Visitors arrived on a daily basis. They wanted to look at me, poke at me a little. “How you doing, champ?” they’d ask, sometimes grabbing my foot like it was a phone they were about to answer. “You feeling better? You doing OK now? We were worried sick about you. You look great! Really, you do. You gave us quite a scare there, pal. Don’t do that again, got it?” Then they’d present an offering of some kind which, nine out of 10 times, consisted of reading material.
Paperbacks, hardcovers, magazines, newspapers—if you could read it, the visitors brought it to me. An ex-girlfriend brought me that month’s Vanity Fair, with the cast of Game of Thrones on the cover. (I’d been obsessed with Game of Thrones before the stroke; post-stroke, I’m much more ambivalent about it.) A colleague brought me a copy of Gabrielle Hamilton’s Blood, Bones & Butter. What these people didn’t understand—and what I didn’t understand, at least not initially—was that I couldn’t read anymore.
I don’t mean that I couldn’t understand the letters—I could. And I don’t mean that I didn’t understand the words. If I looked at a word for a few seconds, I could usually wring some meaning out of it. What I mean when I say that I couldn’t read is this: my now-addled brain would get through a sentence the way that a helpless little ship gets through a dramatic storm in a movie. The ship would be tossed about mercilessly—woosh!—and pummelled by the the absurdly steep waves; the sails would be reduced tatters; one crew member (the one with the beard and the bright eyes) would be unexpectedly swept overboard and lost forever. Yet, against all odds, the little ship would survive.
Translation: I’d get the gist of what the sentence was talking about. But what an unholy effort this was to do so. I’d understand a sentence, and think: OK, I got that one. One down! Then I’d find myself utterly exhausted from the effort. I’d almost always nod off for 10 to 15 minutes after reading one sentence. Let me say that again: I’d routinely fall asleep from the effort it took to comprehend a single sentence.
Worse still, I could not understand more than one sentence at a time. I’d finish reading a paragraph, having understood all the sentences in the paragraph individually. But I couldn’t tell you how all the sentences were connected, or what the essence of the entire paragraph was.
And trying to read an entire page of sentences was futile.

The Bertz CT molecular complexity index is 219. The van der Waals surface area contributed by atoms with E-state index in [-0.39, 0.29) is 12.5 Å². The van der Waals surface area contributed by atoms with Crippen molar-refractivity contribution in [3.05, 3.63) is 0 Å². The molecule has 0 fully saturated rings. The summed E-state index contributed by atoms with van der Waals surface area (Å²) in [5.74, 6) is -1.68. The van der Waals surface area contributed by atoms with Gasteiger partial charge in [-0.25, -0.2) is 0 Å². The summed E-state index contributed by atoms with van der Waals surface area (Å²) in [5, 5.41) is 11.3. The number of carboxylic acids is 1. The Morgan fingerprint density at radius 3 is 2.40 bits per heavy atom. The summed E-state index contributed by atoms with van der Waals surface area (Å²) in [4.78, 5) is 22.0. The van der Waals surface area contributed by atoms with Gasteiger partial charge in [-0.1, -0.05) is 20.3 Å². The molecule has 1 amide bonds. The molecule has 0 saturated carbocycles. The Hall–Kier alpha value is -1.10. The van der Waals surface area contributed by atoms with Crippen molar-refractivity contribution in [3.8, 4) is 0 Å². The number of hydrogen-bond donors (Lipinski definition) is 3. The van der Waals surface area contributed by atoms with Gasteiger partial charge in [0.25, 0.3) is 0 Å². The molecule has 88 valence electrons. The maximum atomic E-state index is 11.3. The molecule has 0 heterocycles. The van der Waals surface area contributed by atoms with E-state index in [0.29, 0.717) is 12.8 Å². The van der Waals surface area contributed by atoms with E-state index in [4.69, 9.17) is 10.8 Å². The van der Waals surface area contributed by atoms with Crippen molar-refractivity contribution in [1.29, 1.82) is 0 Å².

My dad, in an unexpected moment of sweetness, would bring me the Sunday edition of The New York Times in the hospital. He does this even though the idea of spending $10—which is what the paper costs here—for a newspaper is madness to him. I’ve been reading the Sunday Times for the last 25 or 30 years, like a huge, huge asshole. I’m snobbish about it, too. I visit other cities and buy their Sunday papers and I think, YOU CALL THIS A SUNDAY PAPER? GIVE ME A BREAK, SAN FRANCISCO.
Each Sunday during my four-week stretch in St. Paul’s, I’d dutifully read the Sunday Times, courtesy of my dad. I’d set about diligently trying to put the paper’s words and sentences into my eyes—that’s the most accurate way I can say it. I’d put a sentence into my eyes—“The city still draws its influx of eager young people fresh from the farm, the small town, and the university, in search of excitement, employment or love”—and not realize that it’s meaning had already become ghostly, and not realize that what I had just read a few seconds ago was already fading away. I wouldn’t realize it until I was halfway through the following sentence. The words passed through my brain like a spray of pigeon feathers through a dank air shaft. They would circle and spin. I’d lose track of them. They’d finally vanish into the darkness below, lost forever.
Every Sunday, unwilling to accept my fate, I’d hunker down and try again. I’d log three or four hours of paper-reading time. At the end of the three hours, I’d remember virtually nothing of what I’d read.
I didn’t know what else to do, so I kept doing this. I kept doing this because this is what I had always done. I did it because, at my age, things that I’ve done for so many years—like reading the paper on Sunday—were basically knee-jerk reactions. I do these things involuntarily, whether I can still actually do those things or not.
Once the Times was “read” for the week, I’d arrange the paper on the hospital tray next to my bed. I’d grab my malnourished pillow pal (hello, old friend), and look out the window at the afternoon light. I had a bird’s-eye view of the traffic moving through the busy intersection on Davie and Thurlow.
This is the way it is now, I thought. I will try to read, but I’ll no longer actually be able to do it. My mind hummed with a dull static.
I should have been angry or upset. I should despaired over this—reading had been central to my identity since I was a kid. I didn’t despair. I didn’t panic. It was pointless to read now: that’s the end of that. This is the way it is now…
The next Sunday, dad showed up with the paper. I took it from him, thanked him for doing this.
Then I snapped open the first section and hurled myself into the murk.